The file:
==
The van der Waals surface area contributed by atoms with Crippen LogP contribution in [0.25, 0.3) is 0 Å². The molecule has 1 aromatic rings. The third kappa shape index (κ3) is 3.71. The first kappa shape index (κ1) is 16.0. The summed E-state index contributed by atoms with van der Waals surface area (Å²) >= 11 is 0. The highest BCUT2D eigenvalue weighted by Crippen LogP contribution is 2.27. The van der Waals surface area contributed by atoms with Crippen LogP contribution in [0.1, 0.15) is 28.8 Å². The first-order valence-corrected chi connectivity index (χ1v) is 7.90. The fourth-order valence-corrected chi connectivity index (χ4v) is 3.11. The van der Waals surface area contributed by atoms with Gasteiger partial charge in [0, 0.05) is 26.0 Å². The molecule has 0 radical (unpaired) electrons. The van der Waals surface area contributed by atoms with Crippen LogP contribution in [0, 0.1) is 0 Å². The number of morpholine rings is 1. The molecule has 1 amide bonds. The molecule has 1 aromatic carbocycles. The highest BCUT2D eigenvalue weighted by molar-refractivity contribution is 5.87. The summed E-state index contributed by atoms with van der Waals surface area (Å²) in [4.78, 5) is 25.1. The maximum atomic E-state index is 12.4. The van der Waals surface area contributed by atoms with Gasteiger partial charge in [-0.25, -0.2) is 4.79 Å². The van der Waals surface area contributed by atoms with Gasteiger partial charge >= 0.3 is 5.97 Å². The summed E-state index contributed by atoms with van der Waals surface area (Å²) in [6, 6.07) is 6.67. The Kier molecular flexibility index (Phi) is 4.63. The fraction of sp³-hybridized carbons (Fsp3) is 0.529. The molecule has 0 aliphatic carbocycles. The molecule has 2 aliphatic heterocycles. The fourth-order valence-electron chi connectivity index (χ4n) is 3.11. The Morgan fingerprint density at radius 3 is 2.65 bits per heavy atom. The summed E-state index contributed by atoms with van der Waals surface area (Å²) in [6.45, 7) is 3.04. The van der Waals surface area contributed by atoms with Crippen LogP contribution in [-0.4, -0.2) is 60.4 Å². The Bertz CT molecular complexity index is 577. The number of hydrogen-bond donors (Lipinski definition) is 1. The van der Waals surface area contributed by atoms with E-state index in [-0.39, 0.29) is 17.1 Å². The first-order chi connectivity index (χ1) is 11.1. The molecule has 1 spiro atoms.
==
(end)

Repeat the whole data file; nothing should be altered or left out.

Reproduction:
The van der Waals surface area contributed by atoms with Crippen LogP contribution in [0.25, 0.3) is 0 Å². The molecule has 1 aromatic rings. The third kappa shape index (κ3) is 3.71. The first kappa shape index (κ1) is 16.0. The summed E-state index contributed by atoms with van der Waals surface area (Å²) >= 11 is 0. The highest BCUT2D eigenvalue weighted by Crippen LogP contribution is 2.27. The van der Waals surface area contributed by atoms with Crippen LogP contribution in [0.1, 0.15) is 28.8 Å². The first-order valence-corrected chi connectivity index (χ1v) is 7.90. The fourth-order valence-corrected chi connectivity index (χ4v) is 3.11. The van der Waals surface area contributed by atoms with Gasteiger partial charge in [0, 0.05) is 26.0 Å². The molecule has 0 radical (unpaired) electrons. The van der Waals surface area contributed by atoms with Crippen LogP contribution in [0, 0.1) is 0 Å². The number of morpholine rings is 1. The molecule has 1 amide bonds. The molecule has 1 aromatic carbocycles. The highest BCUT2D eigenvalue weighted by molar-refractivity contribution is 5.87. The summed E-state index contributed by atoms with van der Waals surface area (Å²) in [4.78, 5) is 25.1. The maximum atomic E-state index is 12.4. The van der Waals surface area contributed by atoms with Gasteiger partial charge in [-0.25, -0.2) is 4.79 Å². The van der Waals surface area contributed by atoms with Gasteiger partial charge >= 0.3 is 5.97 Å². The summed E-state index contributed by atoms with van der Waals surface area (Å²) in [6, 6.07) is 6.67. The Kier molecular flexibility index (Phi) is 4.63. The fraction of sp³-hybridized carbons (Fsp3) is 0.529. The molecule has 0 aliphatic carbocycles. The molecule has 2 aliphatic heterocycles. The fourth-order valence-electron chi connectivity index (χ4n) is 3.11. The Morgan fingerprint density at radius 3 is 2.65 bits per heavy atom. The summed E-state index contributed by atoms with van der Waals surface area (Å²) in [6.45, 7) is 3.04. The van der Waals surface area contributed by atoms with Crippen LogP contribution in [-0.4, -0.2) is 60.4 Å². The Bertz CT molecular complexity index is 577. The number of hydrogen-bond donors (Lipinski definition) is 1. The van der Waals surface area contributed by atoms with E-state index in [-0.39, 0.29) is 17.1 Å². The first-order chi connectivity index (χ1) is 11.1. The molecule has 1 spiro atoms.